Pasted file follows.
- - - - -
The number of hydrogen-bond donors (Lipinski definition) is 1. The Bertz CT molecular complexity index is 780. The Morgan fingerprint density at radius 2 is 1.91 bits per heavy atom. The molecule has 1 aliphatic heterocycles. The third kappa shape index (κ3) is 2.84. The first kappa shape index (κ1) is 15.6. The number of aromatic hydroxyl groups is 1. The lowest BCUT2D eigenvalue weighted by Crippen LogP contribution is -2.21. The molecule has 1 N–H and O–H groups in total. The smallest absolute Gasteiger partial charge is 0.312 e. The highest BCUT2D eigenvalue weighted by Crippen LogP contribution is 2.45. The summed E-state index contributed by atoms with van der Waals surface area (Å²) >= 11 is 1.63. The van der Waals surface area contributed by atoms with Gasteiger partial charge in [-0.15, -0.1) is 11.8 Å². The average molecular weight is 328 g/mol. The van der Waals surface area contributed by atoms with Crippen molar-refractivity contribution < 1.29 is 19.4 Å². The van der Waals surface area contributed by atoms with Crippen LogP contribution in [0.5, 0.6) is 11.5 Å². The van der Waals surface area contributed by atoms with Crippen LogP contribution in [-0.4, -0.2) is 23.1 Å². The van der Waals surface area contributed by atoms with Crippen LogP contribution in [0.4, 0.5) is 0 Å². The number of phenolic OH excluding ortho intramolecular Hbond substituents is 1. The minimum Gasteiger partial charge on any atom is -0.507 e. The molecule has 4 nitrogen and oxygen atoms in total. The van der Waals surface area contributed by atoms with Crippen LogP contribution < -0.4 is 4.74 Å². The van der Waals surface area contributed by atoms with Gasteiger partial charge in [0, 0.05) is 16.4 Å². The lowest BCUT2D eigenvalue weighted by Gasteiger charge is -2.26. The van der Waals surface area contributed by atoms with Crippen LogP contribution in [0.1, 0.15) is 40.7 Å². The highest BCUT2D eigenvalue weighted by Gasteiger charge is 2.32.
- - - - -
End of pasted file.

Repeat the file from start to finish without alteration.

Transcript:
The number of hydrogen-bond donors (Lipinski definition) is 1. The Bertz CT molecular complexity index is 780. The Morgan fingerprint density at radius 2 is 1.91 bits per heavy atom. The molecule has 1 aliphatic heterocycles. The third kappa shape index (κ3) is 2.84. The first kappa shape index (κ1) is 15.6. The number of aromatic hydroxyl groups is 1. The lowest BCUT2D eigenvalue weighted by Crippen LogP contribution is -2.21. The molecule has 1 N–H and O–H groups in total. The smallest absolute Gasteiger partial charge is 0.312 e. The highest BCUT2D eigenvalue weighted by Crippen LogP contribution is 2.45. The summed E-state index contributed by atoms with van der Waals surface area (Å²) >= 11 is 1.63. The van der Waals surface area contributed by atoms with Gasteiger partial charge in [-0.15, -0.1) is 11.8 Å². The average molecular weight is 328 g/mol. The van der Waals surface area contributed by atoms with Crippen molar-refractivity contribution < 1.29 is 19.4 Å². The van der Waals surface area contributed by atoms with Crippen LogP contribution in [0.5, 0.6) is 11.5 Å². The van der Waals surface area contributed by atoms with Crippen LogP contribution in [-0.4, -0.2) is 23.1 Å². The van der Waals surface area contributed by atoms with Crippen LogP contribution in [0.4, 0.5) is 0 Å². The number of phenolic OH excluding ortho intramolecular Hbond substituents is 1. The minimum Gasteiger partial charge on any atom is -0.507 e. The molecule has 4 nitrogen and oxygen atoms in total. The van der Waals surface area contributed by atoms with Crippen LogP contribution < -0.4 is 4.74 Å². The van der Waals surface area contributed by atoms with Gasteiger partial charge in [0, 0.05) is 16.4 Å². The lowest BCUT2D eigenvalue weighted by Gasteiger charge is -2.26. The van der Waals surface area contributed by atoms with Crippen LogP contribution in [0.1, 0.15) is 40.7 Å². The highest BCUT2D eigenvalue weighted by Gasteiger charge is 2.32.